Like me, you were probably blue in the face receiving emails over the past month or so from various companies and organisations alerting you to changes to their privacy policies brought about by the European Union’s new General Data Protection Regulation (GDPR) regime.
The silver lining, in theory at least, is that you should no longer receive the annoying spam that you never solicited in the first place.
For the ones that you wanted to retain, you probably just clicked on the link provided and “opted in” to the policies without bothering to actually read them. Who has the time for that, right?
It’s true that the policy statements are dry fare but they also offer an insight into how companies, big and small, conduct their business here, and the tactics they employ to entice you to purchase their products or services.
Take Clayton Hotels as an example. It is one of the brands used by Dalata, Ireland's biggest hotel group. It gives extensive information on the more than 30 cookies it uses to hold information about your previous visits to its website.
In some cases this information can be held for up to two years and it includes "retargeting" advertisements for the Maldron Hotel, its sister brand, and other "partner" hotels.
There’s also a warning that disabling cookies “will mean you lose a lot of functionality”.
In the UK, the Thistle hotel chain uses devices that track your location, your IP address and tell the company if you are using an ad blocker. Information about ad blockers may be used to “reinsert adverts and to understand how ad blockers and other privacy tools are being used by our visitors”.
If you use its social media sites, the company may “access, use and store information about you” and this may be shared with its “advertising network partners” to enable them to target ads at you.
Thistle also declares that it “may compare” its customer database with its commercial customers or partner databases either directly or through a third party. Why? “To plan joint marketing activities and promotions.”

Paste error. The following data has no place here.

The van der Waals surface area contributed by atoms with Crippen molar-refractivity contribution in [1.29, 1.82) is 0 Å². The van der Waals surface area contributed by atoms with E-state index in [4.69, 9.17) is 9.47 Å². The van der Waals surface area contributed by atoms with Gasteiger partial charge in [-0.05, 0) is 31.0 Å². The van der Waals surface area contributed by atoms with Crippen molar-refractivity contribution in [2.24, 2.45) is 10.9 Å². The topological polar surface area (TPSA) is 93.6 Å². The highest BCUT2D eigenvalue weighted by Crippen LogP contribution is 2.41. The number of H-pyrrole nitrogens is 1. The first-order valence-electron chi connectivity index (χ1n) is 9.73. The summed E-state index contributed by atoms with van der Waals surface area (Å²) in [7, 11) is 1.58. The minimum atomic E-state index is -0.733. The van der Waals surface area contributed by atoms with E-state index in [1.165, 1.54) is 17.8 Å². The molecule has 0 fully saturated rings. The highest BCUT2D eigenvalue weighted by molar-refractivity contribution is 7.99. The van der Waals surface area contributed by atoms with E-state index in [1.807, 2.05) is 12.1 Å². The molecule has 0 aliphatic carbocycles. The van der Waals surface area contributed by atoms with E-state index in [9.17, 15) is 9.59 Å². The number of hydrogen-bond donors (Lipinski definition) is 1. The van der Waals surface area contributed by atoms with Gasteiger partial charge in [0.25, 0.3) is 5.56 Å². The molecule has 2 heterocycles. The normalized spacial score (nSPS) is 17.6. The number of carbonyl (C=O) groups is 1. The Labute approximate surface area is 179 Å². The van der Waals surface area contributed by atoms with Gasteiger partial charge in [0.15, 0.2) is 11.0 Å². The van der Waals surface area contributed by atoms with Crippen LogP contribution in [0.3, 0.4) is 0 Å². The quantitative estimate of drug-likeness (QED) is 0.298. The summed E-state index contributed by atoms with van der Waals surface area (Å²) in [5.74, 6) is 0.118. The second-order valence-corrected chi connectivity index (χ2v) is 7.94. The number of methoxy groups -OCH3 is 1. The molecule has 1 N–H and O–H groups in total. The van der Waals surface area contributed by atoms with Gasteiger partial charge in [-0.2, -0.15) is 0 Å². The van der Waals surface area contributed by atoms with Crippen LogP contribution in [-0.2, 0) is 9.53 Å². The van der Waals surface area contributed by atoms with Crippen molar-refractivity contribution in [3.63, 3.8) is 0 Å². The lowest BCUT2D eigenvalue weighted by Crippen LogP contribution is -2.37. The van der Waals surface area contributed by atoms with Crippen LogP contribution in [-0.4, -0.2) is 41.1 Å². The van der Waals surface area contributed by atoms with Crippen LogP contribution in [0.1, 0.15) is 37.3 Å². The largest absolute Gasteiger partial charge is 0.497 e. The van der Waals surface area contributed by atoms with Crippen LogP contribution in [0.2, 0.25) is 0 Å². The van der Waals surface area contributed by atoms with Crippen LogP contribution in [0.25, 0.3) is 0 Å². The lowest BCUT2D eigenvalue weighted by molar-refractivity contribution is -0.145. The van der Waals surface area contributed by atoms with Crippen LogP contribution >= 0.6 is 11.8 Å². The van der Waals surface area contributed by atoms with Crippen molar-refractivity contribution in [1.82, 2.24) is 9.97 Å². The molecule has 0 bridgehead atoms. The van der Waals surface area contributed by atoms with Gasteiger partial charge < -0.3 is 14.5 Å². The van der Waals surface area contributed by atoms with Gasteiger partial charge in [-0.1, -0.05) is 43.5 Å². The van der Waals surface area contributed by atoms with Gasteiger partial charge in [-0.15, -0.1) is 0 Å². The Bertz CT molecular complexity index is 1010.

In the restaurant sector, the policies of Brasserie Sixty6 on South Great George’s Street in Dublin run to 10 pages. Among other things, it reveals that vouchers for the restaurant “have no expiry date” and will always be accepted even though “they will state one year” validity on the card. And it “may be able” to replace a lost or stolen voucher if you have the reference number. Good to know.
It is rare that we get an insight into how media-shy Irish retailer Dunnes Stores does its business, so GDPR offers a peek inside the door.
Be aware that if you use the free wifi in its stores the company is collecting information about you and it uses “automated methods” to “understand which Dunnes Stores outlet you usually shop at, whether you have been shopping recently or not, and which products you purchase or which you might be interested in hearing about in future”.
It will “never ask a customer to confirm any account or credit card details via email” but if you want to know what information Dunnes Stores is holding on you, then you will need to complete an “access request form” and include a copy of your passport or national identity card.
In the transport sector, Irish Ferries collects video footage at its port locations and aboard its vessels. So be on your best behaviour.
Interestingly, “personal information may be held in the United States”, where the ferry group’s online chat services are hosted.
Irish Ferries says “the US entity has signed up to the EU/US Privacy Shield in order to ensure that your personal information is protected to at least Irish standards”.
Such sharing of information was at the heart of the long-running battle fought by Austrian lawyer Max Schrems, who said his rights were breached by the transfer of his personal data by Facebook's European headquarters in Ireland to its US parent company.
US law allows such data to be accessed and processed by state agencies in the interests of national security. Schrems’ seven-year battle went all the way to the European Court of Justice and brought down Safe Harbour, a data-transfer mechanism used by thousands of companies.
Ticketmaster, which is owned by Live Nation, is another company that may transfer your information outside of Europe to provide a "seamless experience"when "world-class acts are touring".
American fashion brand Tommy Hilfiger, meanwhile, does a good impression of Big Brother with its privacy terms.
Hilfiger uses “wifi tracking” to “monitor window display conversion”. In other words, the number of people that look at a window display and then go into a shop.
“In our stores, we may conduct wifi tracking to monitor visits to our store and in-store movement of customers,” it states, adding that such tracking will be indicated with a logo either in the shop or the window. A case of buyer beware, if ever there was one.